“The public is the only critic whose opinion is worth anything at all”. The original intention of Mark Twain’s immortal words, penned to a young admirer seeking writing advice, may have been to discredit the opinions of those who fancy themselves arts critics.
Their longevity, however, speaks to their relevance for anyone seeking good standing in the court of public opinion.
Attempting to manage how a company or organisation is viewed in the public sphere has long been an integral part of doing business effectively, but the evolution of media and mass communications has only served to build the importance of this endeavour.
Technological advances have given the average person a megaphone with which to voice their opinions, and served to build the ability of the public to tell the difference between an ad and genuine news.
The significance of public relations
For Cannings Purple Managing Director Annette Ellis, public relations is about sharing the right information at the right places in front of the right people and is one of the most effective ways to build on marketing strategies.
Ms Ellis believes public relations is essential to building trust in an age when social license increasingly trumps short-term financial return.
“Effective public relations can mean the difference between a community shutting you out or welcoming you in,” she said.
“People want to work for brands with a clear purpose and a good reputation."
“Investors are increasingly withholding their investment dollars from brands that can’t demonstrate a strong track record in the environmental, social and governance measures relevant to their business.”
Ms Ellis said PR was relational and could change the way people thought about a business.
“It’s a two-way conversation that involves engaging with audiences – telling, listening and acting,” she said.
“PR is more than crafting and delivering the corporate message to its selected audience.
“Corporate audiences, like any party to a conversation, want an opportunity to have their say and to be heard.
“People won’t change the way they think about a business by being talked at or seeing a full-page ad in the local paper. They want to be heard.
“So an effective public relations campaign is as much about listening and acting on feedback as it is about delivering the corporate narrative.”
Media Stable Managing Director Nic Hayes described PR as the human voice and action behind any business, individual, government or not-for-profit organisation that gave an authentic account of them.
“PR is the connection point between brands and audience that is authentically them, normally played out in the media in all kinds of conditions and scenarios,” he said.
“It takes the brand and business into a new stratosphere of opportunity and connection with its targeted audience.
“There is a lot of strategy and planning behind public relations. There are goals, targets and methodology behind any successful ongoing PR approach or short-term campaign.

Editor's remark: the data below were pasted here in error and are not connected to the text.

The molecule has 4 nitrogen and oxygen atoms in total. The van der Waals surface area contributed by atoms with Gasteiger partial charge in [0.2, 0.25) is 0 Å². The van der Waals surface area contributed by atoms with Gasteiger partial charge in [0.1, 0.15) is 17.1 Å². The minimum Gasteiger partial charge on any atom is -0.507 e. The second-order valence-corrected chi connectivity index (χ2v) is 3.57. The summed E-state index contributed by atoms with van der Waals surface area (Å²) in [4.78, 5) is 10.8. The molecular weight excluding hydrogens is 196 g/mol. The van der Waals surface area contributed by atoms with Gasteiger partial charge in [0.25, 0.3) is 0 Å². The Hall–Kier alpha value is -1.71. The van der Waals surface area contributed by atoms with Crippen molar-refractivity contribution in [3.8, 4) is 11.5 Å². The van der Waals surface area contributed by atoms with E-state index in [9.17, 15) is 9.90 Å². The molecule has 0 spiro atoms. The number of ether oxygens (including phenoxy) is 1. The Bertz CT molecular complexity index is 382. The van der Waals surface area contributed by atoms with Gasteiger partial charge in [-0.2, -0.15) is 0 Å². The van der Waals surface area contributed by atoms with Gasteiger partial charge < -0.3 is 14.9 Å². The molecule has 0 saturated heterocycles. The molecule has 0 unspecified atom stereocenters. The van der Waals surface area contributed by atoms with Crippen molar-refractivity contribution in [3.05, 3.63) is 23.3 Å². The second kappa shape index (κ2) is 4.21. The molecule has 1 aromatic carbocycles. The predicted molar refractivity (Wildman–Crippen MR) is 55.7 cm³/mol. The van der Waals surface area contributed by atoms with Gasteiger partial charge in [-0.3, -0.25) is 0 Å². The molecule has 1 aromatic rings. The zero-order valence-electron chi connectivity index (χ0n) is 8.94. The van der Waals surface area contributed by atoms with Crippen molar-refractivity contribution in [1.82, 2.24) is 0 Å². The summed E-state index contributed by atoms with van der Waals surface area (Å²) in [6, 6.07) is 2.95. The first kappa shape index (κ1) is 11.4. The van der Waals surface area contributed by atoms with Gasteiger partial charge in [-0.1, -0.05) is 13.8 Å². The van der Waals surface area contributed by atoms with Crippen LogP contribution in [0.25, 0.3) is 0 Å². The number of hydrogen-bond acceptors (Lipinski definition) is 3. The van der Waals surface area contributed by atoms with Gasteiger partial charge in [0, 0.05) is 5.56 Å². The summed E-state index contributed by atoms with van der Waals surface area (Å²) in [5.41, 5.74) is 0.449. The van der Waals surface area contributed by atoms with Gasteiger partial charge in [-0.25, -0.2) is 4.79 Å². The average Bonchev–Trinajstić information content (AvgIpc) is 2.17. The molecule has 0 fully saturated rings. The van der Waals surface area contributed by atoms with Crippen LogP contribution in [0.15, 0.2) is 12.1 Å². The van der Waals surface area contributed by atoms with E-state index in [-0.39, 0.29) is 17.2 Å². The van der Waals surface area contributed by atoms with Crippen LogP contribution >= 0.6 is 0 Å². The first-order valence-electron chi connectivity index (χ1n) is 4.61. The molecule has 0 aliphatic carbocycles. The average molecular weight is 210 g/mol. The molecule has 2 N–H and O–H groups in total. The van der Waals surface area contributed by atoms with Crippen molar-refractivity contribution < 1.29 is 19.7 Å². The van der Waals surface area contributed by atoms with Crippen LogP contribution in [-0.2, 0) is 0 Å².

“There is a lot more to PR than champagne parties and fluffy events. It’s a commitment to informing, educating and connecting with an audience.”
Done well, PR can build a strong viable business that transcends the bricks and mortar head office, website and marketing paraphernalia.
But done poorly, it can bring down a business very quickly – especially in the online world where missteps can be shared and amplified ad infinitum.
“PR is the heartbeat and the true character of a business where audiences and customers get an opportunity to see beyond a brand name, advertising and marketing,” Mr Hayes said.
“The benefits of good PR are enormous, but poor PR can be the death of a brand or business.”
A priceless commodity
So how is public relations different to advertising?
There’s a popular saying: “Advertising is what you pay for, publicity is what you pray for”.
Mr Hayes said the inherit benefit of PR was that it held value for the audience, not just the business.
“PR is in the most ‘earned media’ category, in that the business isn’t paying to be in the media,” he explained.
“They are there on their own merit for their expertise or for what they are doing, they have something that the media is keen to share with their audience.
“With advertising there is generally no real newsworthy angle for the article and therefore the message is paid for in the form of advertising or advertorial.”
Simply put, advertising can be paid for, PR can’t be.
“PR certainly humanises a business,” Mr Hayes said.
“Too often, particularly in a crisis we only get a statement from the managing director or CEO when we really need them to be more present, engaged, empathetic and responsible.
“People don’t want to hear from brands, they want to hear from people. The very thoughts and views of the leaders of brands are also what consumers and markets are looking for.
“Long gone are the days where CEOs and managing directors could sit back behind their desks and stay out of the public eye.”
Know your stakeholders
Ms Ellis said the most effective PR campaigns genuinely sought to understand stakeholders’ viewpoints and concerns.
“When these are known, act on them and act honestly and transparently,” she said.
“Recovering from a public relations faux pas is a much more difficult, lengthy and costly exercise than investing in open and honest dialogue upfront.
“We’re judged less harshly on our mistakes than we are when we try to cover them up. And in an era of instant communication and digital connection – the truth will come out and brands acting disingenuously will be outed.”
Nic Hayes’ PR plan of attack:
1. Write a plan – have something to measure against.
2. Set the goals – short, medium and long-term – make them achievable.
3. Apply your resources – both financial and human, effectively and efficiently.
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